Tag: redemption

I know that spring has arrived, when a patch of dirt by our front lamp post erupts in dark green shoots. Days later a feast of color bursts upon the eye as the tulips fully bloom.

Spring brings also the yearly commemoration of the passion, death, and resurrection of our Lord Jesus Christ. One interesting controversy centers on the scope of Christ’s atonement, and tulips also remind me of this.

By 1610 a controversy had erupted in Holland, over a rift that had emerged between followers of Jacobus Arminius, and the rest of the reformed community who hewed to what we would today call Calvinism, after the theologian John Calvin. Eventually the Synod of Dort (which seated only the Calvinists) settled the matter in 1619 in favor of Calvinism.

The dissidents were known as the “remonstrants” who took issue with five theological points. These points are sometimes called the “Five points of Calvinism”, and they form an acrostic that reminds us of the tulips of Holland:

T-Total depravity
U-Unconditional Election
L-Limited Atonement
I-Irresistible Grace
P-Perseverance of the Saints

A lot could be said about each of these things, but this would get out of hand fairly quickly. I’ll focus on one: The “L” in TULIP is the idea that Christ didn’t actually suffer and die for all humanity. He died only for the Elect, for those particular people who have been chosen by God from the beginning of time to receive his Grace. Jesus seems to have come out and said just this in his upper room discourse on the night before his death (the same occasion that gave us the institution of Communion or the “Lord’s Supper”). As St. John recorded, Jesus prayed aloud for his disciples and all who would believe through them, in what is often referred to as his “high priestly prayer”:

 “I have manifested your name to the people whom you gave me out of the world. Yours they were, and you gave them to me, and they have kept your word. … I am praying for them. I am not praying for the world but for those whom you have given me, for they are yours.” (John 16:6, 9; Holy Bible, English Standard Version)

This idea of limited atonement is at one end of a spectrum, the opposite of which would be the idea of Universalism, which teaches that Christ’s atonement is universal in scope and that his death saves everyone, whether they believe or not. No one is lost. Universalism is a very comforting philosophy, but unfortunately only a tortured reading of Jesus’ words would permit one to reach this conclusion. Jesus’ teachings are clear that in the end some are saved, but many will perish. This is a deep and troubling mystery that confounds us. For those who take Jesus’ teachings seriously, Universalism is not a viable option except as a vague hope–in the end only God knows what He will do with Buddhists and agnostics. Universalists are on the fringe of Christianity.

Between these extremes would be the idea that Christ’s death is universal in scope (he died for all) but that not all people will avail themselves of his grace and therefore are not saved–each person must choose whether or not to accept Jesus. He died to take away all sin, and thereby to make salvation available to everyone who chooses in faith to turn to him.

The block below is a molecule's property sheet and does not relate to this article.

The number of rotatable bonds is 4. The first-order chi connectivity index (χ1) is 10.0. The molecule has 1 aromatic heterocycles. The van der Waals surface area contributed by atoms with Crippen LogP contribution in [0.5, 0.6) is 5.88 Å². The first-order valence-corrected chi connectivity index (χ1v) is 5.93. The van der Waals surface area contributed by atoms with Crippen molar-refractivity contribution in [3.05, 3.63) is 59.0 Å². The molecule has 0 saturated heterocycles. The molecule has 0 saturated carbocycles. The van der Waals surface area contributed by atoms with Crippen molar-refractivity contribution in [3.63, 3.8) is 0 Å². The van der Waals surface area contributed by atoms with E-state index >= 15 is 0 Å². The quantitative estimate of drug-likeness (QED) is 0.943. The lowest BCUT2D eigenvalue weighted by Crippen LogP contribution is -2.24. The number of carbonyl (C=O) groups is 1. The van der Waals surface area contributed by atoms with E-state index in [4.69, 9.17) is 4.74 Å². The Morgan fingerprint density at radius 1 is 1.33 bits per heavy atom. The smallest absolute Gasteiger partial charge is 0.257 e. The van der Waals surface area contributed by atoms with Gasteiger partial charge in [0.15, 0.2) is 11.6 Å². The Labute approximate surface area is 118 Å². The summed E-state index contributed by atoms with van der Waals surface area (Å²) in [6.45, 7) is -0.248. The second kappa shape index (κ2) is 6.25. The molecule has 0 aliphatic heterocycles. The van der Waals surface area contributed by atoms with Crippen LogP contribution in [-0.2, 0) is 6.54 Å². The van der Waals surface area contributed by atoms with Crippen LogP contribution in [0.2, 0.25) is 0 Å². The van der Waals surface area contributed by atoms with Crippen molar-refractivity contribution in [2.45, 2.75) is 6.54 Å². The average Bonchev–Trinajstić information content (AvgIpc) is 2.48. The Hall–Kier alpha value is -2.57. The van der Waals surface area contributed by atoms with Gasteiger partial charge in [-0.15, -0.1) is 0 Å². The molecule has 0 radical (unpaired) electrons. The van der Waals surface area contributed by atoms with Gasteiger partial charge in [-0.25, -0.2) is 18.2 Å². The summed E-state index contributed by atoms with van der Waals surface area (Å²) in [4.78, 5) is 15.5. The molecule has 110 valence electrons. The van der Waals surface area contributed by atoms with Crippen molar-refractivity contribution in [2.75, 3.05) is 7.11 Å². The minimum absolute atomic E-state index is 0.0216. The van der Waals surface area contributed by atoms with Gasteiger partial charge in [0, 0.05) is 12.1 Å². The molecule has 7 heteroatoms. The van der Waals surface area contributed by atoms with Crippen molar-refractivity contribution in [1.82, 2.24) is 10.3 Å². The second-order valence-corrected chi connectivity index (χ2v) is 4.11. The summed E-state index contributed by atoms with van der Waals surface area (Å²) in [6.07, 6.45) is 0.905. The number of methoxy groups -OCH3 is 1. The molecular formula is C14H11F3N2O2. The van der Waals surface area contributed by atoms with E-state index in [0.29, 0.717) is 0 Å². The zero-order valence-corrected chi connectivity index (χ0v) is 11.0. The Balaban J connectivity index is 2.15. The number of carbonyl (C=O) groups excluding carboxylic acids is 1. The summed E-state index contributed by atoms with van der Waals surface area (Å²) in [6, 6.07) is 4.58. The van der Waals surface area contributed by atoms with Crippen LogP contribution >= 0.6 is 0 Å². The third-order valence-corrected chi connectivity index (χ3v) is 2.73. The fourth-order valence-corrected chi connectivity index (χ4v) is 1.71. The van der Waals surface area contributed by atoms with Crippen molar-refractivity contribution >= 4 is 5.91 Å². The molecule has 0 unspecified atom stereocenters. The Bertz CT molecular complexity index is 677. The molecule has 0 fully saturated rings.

Calvinists and non-Calvinists would tend to agree with the formulation that Christ’s death is “sufficient for all but efficient only for some.” The point of the controversy really comes down to the mysterious interplay between human free will and God’s will. It comes down to whether God intended that only a few be saved, or perhaps rather that He had a blanket desire that everyone be saved, but sadly God’s will is thwarted, as he leaves it up to us and our own free will to decide, each one for himself or herself.

We currently take the position here at this site that both viewpoints are Christian, and within the bounds of orthodox Christian belief. Therefore we don’t take a strong stance. There are faithful people on both sides of this question of free will versus determinism.

What all traditions would agree, is that for you as an individual, if you are a believer, then there is no limitation on God’s grace. Christ’s atonement is as unlimited as it is unmerited. It is shocking in its scope. However heavy a bag of sin you carry, you can lay it all at the cross.

The God of Christianity is the same who was praised by the psalmist for treating us not as we deserve but as children:

For as high as the heavens are above the earth,
    so great is his love for those who fear him;
as far as the east is from the west,
    so far has he removed our transgressions from us.
(Psalm 103:12-13)

Saint Paul probably recalled this when he wrote his letter to the believers in Rome:
For I am convinced that neither death nor life, neither angels nor demons, neither the present nor the future, nor any powers, neither height nor depth, nor anything else in all creation, will be able to separate us from the love of God that is in Christ Jesus our Lord. (Romans 8:38-39, New International Version).

Reflect on this as you witness the unfolding of the tulips, and the unfolding of the drama of the death and resurrection of our Lord.

“Jesus is the answer!” So proclaims numerous road signs, Facebook posts, and bumper stickers. For those posting such things, it is an expression of their faith, of their confidence in Jesus. It a touchstone of peace and happiness for them and perhaps also for many who see it–but not for everyone. To a great many others, this statement provokes rather a sense of bewilderment, and begs a follow up question: “If Jesus is the answer, then what is the question?”

This thought brings to my lips a smile as I recall the analogous situation in Douglas Adams’ humorous Hitchhiker’s Guide to the Galaxy, in which a planet-sized super computer named “Deep Thought” was constructed and directed to come up with “the Answer to the Ultimate Question of Life, The Universe, and Everything”. The program ran for millions of years, and finally returned an answer: “42”. Unfortunately neither the Deep Thought nor his designers knew what the ultimate question happened to be. The pan-dimensional beings seeking this answer were then forced to construct another planet-sized super computer to figure out the ultimate question.

Ash Wednesday is a Christian celebration that reminds us of the question for which Jesus is the answer. Or, more accurately, we are reminded of the problem for which Jesus is the solution; That is, the problem of death:

“Remember, o man, dust thou art, and to dust shalt thou return.”

Thus intones the priest in many a ceremony as ashes are imposed upon the foreheads of penitent Christians, these words echoing God’s curse in Genesis 3, pronounced upon humankind as punishment for sin.

Death is literally the bane of our existence. It destroys all that we hold dear. Try as we might to banish it from our thoughts, death catches us all. We recoil from it as we simultaneously yearn for permanence and significance. The idea of the extinction of our consciousness into an eternal nothing is difficult for us to fully grasp, for “God has set eternity in the hearts of men.” (Ecclesiastes 3:11)